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    Re: Flinders' Survey of Australia.
    From: Peter Fogg
    Date: 2008 Mar 21, 04:08 +1100
    As an illustrative example of how the 'top end' (or parts of the northern, tropical region of Australia) are "particularly isolated and barely inhabited", how often these days is a new mammal about as large as a human discovered?

    "The Australian Snubfin Dolphin (Orcaella heinsohni) is a recently recognised species of dolphin, scientifically described in 2005."
    http://en.wikipedia.org/wiki/Australian_Snubfin_Dolphin

    I learned about this recently thanks to a segment on a TV science show
    http://www.abc.net.au/catalyst/       (
    Kakadu Dolphins)
    that showed how research into this species and another, the Indo-Pacific Humpback Dolphin, is being conducted in the South Alligator River, which itself must be fairly unique as a large (tidal for 100 kilometres upstream) river system contained within and draining a national park - the one featured in Crocodile Dundee (movie).
    http://www.smh.com.au/news/Northern-Territory/Kakadu-National-Park/2005/02/17/1108500201631.html

    Map here:
    http://maps.google.com.au/maps?hl=en&q=South+Alligator+River&ie=UTF8&ll=-12.424507,132.449799&spn=0.659832,0.944824&t=h&z=10

    However, the South Alligator is visited by thousands of tourists every year, and shouldn't be confused with the much less well-known and less visited area well to its west.

    Also thanks to the marvels of Google, here is a map of this '
    complicated coast with many off-shore islands and reefs':
    http://maps.google.com.au/maps?hl=en&ie=UTF8&ll=-15.707663,125.090332&spn=5.20177,7.558594&t=h&z=7

    Using the tools at top left this map/satellite photo can be zoomed into, to quite a remarkable extent (scale is at bottom left).  I imagine that these images would make a very useful adjunct to the best nautical charts available of this area, if visited by boat.



    On Thu, Mar 13, 2008 at 10:25 AM, <frankreed{at}historicalatlas.net> wrote:
    >
    >
    > Peter, you wrote:
    > "This is something that I have heard/read again and again although that, of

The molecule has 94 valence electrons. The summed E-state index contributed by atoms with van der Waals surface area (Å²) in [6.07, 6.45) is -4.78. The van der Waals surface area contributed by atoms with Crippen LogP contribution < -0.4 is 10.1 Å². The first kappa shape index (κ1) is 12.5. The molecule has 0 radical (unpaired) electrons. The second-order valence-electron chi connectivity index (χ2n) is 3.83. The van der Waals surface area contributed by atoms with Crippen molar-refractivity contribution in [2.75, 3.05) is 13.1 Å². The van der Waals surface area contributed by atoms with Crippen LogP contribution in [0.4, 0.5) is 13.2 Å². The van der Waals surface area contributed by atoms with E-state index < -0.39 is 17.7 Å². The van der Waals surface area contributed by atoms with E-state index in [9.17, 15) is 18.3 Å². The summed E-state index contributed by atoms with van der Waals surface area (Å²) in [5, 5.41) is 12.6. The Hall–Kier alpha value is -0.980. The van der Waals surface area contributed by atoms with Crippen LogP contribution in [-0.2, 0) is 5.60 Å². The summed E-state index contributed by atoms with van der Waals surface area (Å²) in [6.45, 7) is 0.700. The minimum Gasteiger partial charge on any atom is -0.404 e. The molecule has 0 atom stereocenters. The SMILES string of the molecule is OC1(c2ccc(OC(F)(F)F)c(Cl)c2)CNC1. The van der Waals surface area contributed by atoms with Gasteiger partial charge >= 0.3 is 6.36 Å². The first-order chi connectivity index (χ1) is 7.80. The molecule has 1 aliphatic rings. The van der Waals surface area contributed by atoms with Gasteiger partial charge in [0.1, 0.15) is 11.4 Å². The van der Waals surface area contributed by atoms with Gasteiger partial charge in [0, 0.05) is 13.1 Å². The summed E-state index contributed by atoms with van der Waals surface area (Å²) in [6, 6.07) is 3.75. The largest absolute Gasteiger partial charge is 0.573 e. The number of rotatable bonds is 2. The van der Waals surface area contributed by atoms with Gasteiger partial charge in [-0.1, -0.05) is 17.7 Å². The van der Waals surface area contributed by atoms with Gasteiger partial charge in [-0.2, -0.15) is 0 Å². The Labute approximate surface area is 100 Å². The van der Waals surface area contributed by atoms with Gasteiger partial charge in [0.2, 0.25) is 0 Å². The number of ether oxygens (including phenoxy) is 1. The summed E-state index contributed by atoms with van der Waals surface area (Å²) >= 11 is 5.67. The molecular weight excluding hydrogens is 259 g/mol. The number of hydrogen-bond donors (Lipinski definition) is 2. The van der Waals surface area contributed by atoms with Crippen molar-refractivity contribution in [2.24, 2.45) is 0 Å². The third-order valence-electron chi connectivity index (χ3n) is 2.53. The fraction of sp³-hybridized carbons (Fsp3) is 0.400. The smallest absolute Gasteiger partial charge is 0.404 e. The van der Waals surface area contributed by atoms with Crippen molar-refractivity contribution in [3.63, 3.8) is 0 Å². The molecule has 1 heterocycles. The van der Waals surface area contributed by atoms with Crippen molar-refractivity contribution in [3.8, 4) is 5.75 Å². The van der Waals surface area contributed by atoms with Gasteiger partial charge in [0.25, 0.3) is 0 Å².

> course, does not make it true.  It certainly sounds unlikely, particularly
    > to anyone from long-established and well-mapped places.  My understanding is
    > that this applies particularly to parts of the north west (the 'top end' of
    > the state of Western Australia) coast that have always been and remain
    > particularly isolated and barely inhabited.  As well, the coast is a
    > complicated one with many off-shore islands and reefs, plus the tidal range
    > is comparatively great.  So all in all a good place to avoid."
    >
    > Yes, I can imagine. It would not surprise me at all if Flinders' positions
    > were still the best available, let's say, fifty years ago. But I would bet
    > they've been superceded. Similarly, there were some positions measured by
    > Cook in the South Pacific that were the best available until some time in
    > the middle of the 20th century. I can imagine one possible exception:
    > soundings. There's no real replacement for direct depth soundings, and it's
    > very possible that there are some from the 18th/early 19th centuries still
    > present on Australian charts today.
    >
    > And:
    >
    > "Did I mention the crocodiles? "
    >
    > LOL. No. But I bet they're friendly and cute.
    >
    >
    >
    >
    >  -FER
    >
    >
    >
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